The Grizzlies got out to their best start in the third period, holding on to the puck through most of the first two minutes, but they were unable to generate much by way of shots.

Alaska slowly took over play though, and at 8:24 Tim Daly took tripping penalty that ultimately resulted in a power play goal for the Aces, putting them up 3-1 about a minute later.

Although the Grizzlies pressured towards the end of the game, with Aubin drawing two power plays with 5:53 and 3:35 to go respectively, and Bradford and Daly producing a few chances, they were unable to capitalize.

Colin Martin and Ryan Trenz both went off for roughing after a tussle around Carr’s net, and Martin Nemcik took a penalty while making a desperate play to break up an Alaska rush, and the game ended on a Grizzlies’penalty kill.

It wasn’t the best or most consistent of the Grizzlies’ games lately, but they still had good stretches, just about keeping pace, shot for shot, with Alaska throughout. Faragher especially was sharp, and despite a few lapses, the team’s defensive play was far more cohesive than it was earlier in the year.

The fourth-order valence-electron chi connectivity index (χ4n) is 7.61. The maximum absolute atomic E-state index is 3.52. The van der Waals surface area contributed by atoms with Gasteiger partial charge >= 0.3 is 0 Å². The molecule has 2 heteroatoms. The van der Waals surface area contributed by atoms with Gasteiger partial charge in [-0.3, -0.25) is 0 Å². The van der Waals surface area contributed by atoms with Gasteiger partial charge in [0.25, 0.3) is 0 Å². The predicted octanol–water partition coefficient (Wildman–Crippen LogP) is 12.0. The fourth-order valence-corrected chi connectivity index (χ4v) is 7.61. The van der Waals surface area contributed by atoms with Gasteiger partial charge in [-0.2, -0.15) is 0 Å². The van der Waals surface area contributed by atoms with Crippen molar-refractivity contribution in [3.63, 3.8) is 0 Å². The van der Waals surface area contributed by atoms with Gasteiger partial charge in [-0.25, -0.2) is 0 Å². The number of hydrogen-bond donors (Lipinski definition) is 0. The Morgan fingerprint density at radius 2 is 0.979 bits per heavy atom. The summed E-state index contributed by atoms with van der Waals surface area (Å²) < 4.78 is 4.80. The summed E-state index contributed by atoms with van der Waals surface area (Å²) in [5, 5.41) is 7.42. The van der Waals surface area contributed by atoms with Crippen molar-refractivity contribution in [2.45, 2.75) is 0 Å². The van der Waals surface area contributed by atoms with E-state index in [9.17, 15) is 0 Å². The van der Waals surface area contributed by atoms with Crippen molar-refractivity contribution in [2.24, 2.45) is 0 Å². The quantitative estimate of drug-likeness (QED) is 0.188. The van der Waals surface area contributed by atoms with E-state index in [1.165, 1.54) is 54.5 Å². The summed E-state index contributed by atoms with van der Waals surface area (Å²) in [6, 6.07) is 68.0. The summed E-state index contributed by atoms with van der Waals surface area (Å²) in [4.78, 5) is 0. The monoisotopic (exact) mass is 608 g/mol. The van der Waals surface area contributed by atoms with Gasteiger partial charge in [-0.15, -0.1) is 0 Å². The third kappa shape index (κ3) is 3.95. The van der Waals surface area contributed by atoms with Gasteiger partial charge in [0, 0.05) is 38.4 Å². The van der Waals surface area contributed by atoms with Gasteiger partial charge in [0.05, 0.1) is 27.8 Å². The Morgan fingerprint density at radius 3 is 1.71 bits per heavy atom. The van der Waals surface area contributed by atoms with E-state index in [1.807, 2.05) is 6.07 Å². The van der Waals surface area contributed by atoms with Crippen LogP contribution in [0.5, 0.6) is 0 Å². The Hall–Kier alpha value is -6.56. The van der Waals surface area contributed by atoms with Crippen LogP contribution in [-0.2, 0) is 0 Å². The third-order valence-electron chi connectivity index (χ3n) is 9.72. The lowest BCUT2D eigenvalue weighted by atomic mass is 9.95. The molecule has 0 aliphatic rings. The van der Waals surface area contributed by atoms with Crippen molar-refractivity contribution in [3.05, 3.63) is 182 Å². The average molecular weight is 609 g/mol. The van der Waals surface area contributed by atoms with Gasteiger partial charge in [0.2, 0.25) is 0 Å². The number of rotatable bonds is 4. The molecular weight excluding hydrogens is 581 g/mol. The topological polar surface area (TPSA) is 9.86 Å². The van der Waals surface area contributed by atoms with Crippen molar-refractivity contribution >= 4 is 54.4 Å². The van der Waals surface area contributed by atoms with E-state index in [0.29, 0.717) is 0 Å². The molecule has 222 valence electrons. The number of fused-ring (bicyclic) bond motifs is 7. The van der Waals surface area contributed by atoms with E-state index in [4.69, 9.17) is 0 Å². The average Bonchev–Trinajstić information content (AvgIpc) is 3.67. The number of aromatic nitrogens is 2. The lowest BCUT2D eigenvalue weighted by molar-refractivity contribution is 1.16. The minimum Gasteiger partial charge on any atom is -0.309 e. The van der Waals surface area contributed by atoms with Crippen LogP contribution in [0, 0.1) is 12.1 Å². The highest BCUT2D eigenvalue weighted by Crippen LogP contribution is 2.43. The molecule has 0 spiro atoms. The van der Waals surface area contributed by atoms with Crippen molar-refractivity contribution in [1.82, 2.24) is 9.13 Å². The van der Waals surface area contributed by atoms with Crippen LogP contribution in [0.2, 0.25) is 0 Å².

“I thought we had our spurts, where we played well in the offensive zone” said Tim Branham after the game. “They had a lot of the puck bounces go their way, which led to puck possession, a lot of the plays up the wall ended up on their tape, our plays up the wall ended up on their tape, they worked hard. They’re a fast team, they work hard, their goaltender made some phenomenal saves – so did ours. Both goalies played tremendous. We just gotta make sure we rest tonight, and come back ready to play tomorrow.”

“I think we’ve come a long way in that regard, that’s for sure” he added, when asked about the team’s defence. “We’ve made some changes, we’ve learned, grown, we realize how important it is to defend. In this game, it’s not complicated. It’s a simple game. When you say defend, all defence is is hard work, so we know that, and when we don’t have the puck, you have to work as hard as you can to get it back. When you do have the puck, you have to make good plays, and be smart and support each other, and we understand that. This was just a little set back. They’re a good team, that was a playoff game, and we’ll be ready for tomorrow.”

The teams return for round two on a snowy Saturday evening, two even more valuable points on the line.